Ethnographic Shorts

A blog of flash ethnography, based on interview and participant-observation work around Worthing, a seaside town in West Sussex, England.  

Flash fiction – micro-stories or sawn-off tales.
Ethnography –  writing about culture.  What anthropologists do.
Flash-ethnography – a format.  Micro-ethnographic moments turning around a specific question or issue.

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  • Chatting Creativity & Thriving – With Independent Worthing
    While there is a familiar shared trajectory to the gentrification and regeneration process, there can be many missed opportunities to intervene and shape the (inevitable) process of change in positive and inclusive ways.
  • Chatting Creativity & Thriving – With Independent Worthing
    Things were getting nasty. Anyone opening the fridge door would find me right behind them, reminding them that, “Those are the only olives we have”, or “I was planning on using that mozzarella on a home-made pizza tomorrow”. I wasn’t exactly hiding the chickpeas, but I did count the tins every morning.
  • Shitty Crafts
    After going all un-Boomer ish last post and plastering my personal life all over the blog, which has had great positive responses, I thought I’d do a quick share of something I got into over lockdown, which began as something of a time-pass and then turned into both a kind of mindfulness practice and alsoContinue reading “Shitty Crafts”
  • Queer Love in the Time of Covid (Part 2 of 2)
    A Sussex lockdown queer wedding. Blending some old and well-known traditions with Celtic spirituality and a nod to church roots worked. And at no point did it ever feel like ‘Sheilaism’ (the term Robert Bellah famously used for describing the contemporary fall from traditional religion and rituals and into an utterly individualistic solipsistic pick-and-mix contemporary state of ‘spiritual but not religious’). The celebrant reminded us Boomers how far we’ve come since our teens, when ‘gay wedding’ was preposterous blasphemy. Keep an open mind.  Allow the unexpected into your life.
  • Queer Love in the Time of Covid (Part 1 of 2)
    On one of our weekend lockdowns, at a Worthing hotel (where we drive just 10 minutes up the road once every few weeks, to get away from domestic life and the over-familiarity of home) I asked. Shocked, she responded, “thank you”.  We both laughed at the response and at the thrill of making something good happen in the middle of all the horror around us. The older you get, the more you understand the cosmic complex truth that, somehow, when the house is burning down, remembering to laugh and to dance is important.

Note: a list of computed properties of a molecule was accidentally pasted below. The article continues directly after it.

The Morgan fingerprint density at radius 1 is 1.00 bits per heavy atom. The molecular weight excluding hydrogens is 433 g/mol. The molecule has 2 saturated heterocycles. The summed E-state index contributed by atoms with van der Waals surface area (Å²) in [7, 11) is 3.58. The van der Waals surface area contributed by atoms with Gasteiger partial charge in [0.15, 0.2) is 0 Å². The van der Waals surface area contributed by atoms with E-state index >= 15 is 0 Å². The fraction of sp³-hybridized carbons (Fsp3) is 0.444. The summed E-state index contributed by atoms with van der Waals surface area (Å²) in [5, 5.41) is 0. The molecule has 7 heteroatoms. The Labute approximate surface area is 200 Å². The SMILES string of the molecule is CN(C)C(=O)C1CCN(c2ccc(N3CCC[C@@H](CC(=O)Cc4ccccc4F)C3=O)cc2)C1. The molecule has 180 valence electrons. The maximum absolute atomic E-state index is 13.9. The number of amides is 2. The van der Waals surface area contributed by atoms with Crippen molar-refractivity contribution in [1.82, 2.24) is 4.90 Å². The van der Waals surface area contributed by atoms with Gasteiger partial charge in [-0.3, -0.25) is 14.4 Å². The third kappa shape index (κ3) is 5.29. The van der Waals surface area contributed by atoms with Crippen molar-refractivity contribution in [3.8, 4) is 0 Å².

• Who’s Living Nextdoor?
    A chaotic mix of entrepreneurial hustle, neighbourly compassion, lost pets, reports about traffic, queues and crowds, curiosity about roadworks or wildlife species spotted- and a fair bit of baiting and toxic trouble-stirring. Lockdown has intensified both the volume of traffic and the emotional charge.
  • Dancing Towards An Inclusive Worthing
    Lindyhop is all about free expression and getting into the music. When you look at absolute beginners and very advanced dancers, they look very similar… Programmes like ‘Strictly’ don’t help. Amanda and I resist the temptation right there to do a ‘deplorable things about Strictly’ talk.
  • The Rough, Rough, Really Bloody Rough Guide to Worthing.
    WoBy is not going to invite you to ‘get involved’; you live here, you already are involved. Write something about Worthing. Or send an image about it.
  • A Breath of Fresh Air?
    One man kept backtracking as he remembered things the family might need in case of shortages – “sorry, sorry”, he kept apologising, unaware in those days of magic hand-sanitiser that his outbreath and loud ‘sorry’ could itself be a vector for spread.
  • Epic Fail for Dry January? Daytime Drinking in Lockdown? Too Much Toking Going On? No Worries (Part Four)
    From the consumer point of view, frankly, one six-foot tall and beefy 20 year old’s session is likely a five-foot skinny 50 year old’s downfall, so you have to take this ‘session’ concept a bit personally
  • Epic Fail for Dry January? Daytime Drinking in Lockdown? Too Much Toking Going On? No Worries (Part Three)
    Dry January feels like a sticking plaster on a gaping wound. For society. Even at a personal level. I remember I had all my friends round the house on day 30, and they rolled a foot-long and I remember feeling sick and thinking – well, that was pointless, that whole month.
  • Epic Fail for Dry January? Daytime Drinking in Lockdown? Too Much Toking Going On? No Worries (Part Two)
    What do you feel about the AA-style sobriety (or even ‘hip sobriety’) as opposed to the ‘mindful drinking’ approach? I’ll never climb a mountain, but I’ll get up Cissbury Ring alright.